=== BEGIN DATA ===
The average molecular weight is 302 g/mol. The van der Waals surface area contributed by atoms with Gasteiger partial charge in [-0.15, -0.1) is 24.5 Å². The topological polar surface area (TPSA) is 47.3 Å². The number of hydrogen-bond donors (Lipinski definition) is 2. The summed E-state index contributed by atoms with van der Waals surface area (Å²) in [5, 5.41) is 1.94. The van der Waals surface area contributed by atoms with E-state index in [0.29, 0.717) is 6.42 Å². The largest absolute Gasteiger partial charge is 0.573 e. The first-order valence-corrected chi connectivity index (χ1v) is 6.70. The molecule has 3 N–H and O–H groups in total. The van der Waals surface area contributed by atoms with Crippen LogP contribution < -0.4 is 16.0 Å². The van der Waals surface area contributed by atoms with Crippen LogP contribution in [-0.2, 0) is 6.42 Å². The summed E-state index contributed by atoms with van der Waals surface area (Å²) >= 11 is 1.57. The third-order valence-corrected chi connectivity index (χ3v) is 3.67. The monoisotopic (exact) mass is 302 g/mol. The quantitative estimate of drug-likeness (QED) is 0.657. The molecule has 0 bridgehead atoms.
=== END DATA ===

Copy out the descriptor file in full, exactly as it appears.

The average molecular weight is 302 g/mol. The van der Waals surface area contributed by atoms with Gasteiger partial charge in [-0.15, -0.1) is 24.5 Å². The topological polar surface area (TPSA) is 47.3 Å². The number of hydrogen-bond donors (Lipinski definition) is 2. The summed E-state index contributed by atoms with van der Waals surface area (Å²) in [5, 5.41) is 1.94. The van der Waals surface area contributed by atoms with E-state index in [0.29, 0.717) is 6.42 Å². The largest absolute Gasteiger partial charge is 0.573 e. The first-order valence-corrected chi connectivity index (χ1v) is 6.70. The molecule has 3 N–H and O–H groups in total. The van der Waals surface area contributed by atoms with Crippen LogP contribution < -0.4 is 16.0 Å². The van der Waals surface area contributed by atoms with Crippen LogP contribution in [-0.2, 0) is 6.42 Å². The summed E-state index contributed by atoms with van der Waals surface area (Å²) >= 11 is 1.57. The third-order valence-corrected chi connectivity index (χ3v) is 3.67. The monoisotopic (exact) mass is 302 g/mol. The quantitative estimate of drug-likeness (QED) is 0.657. The molecule has 0 bridgehead atoms.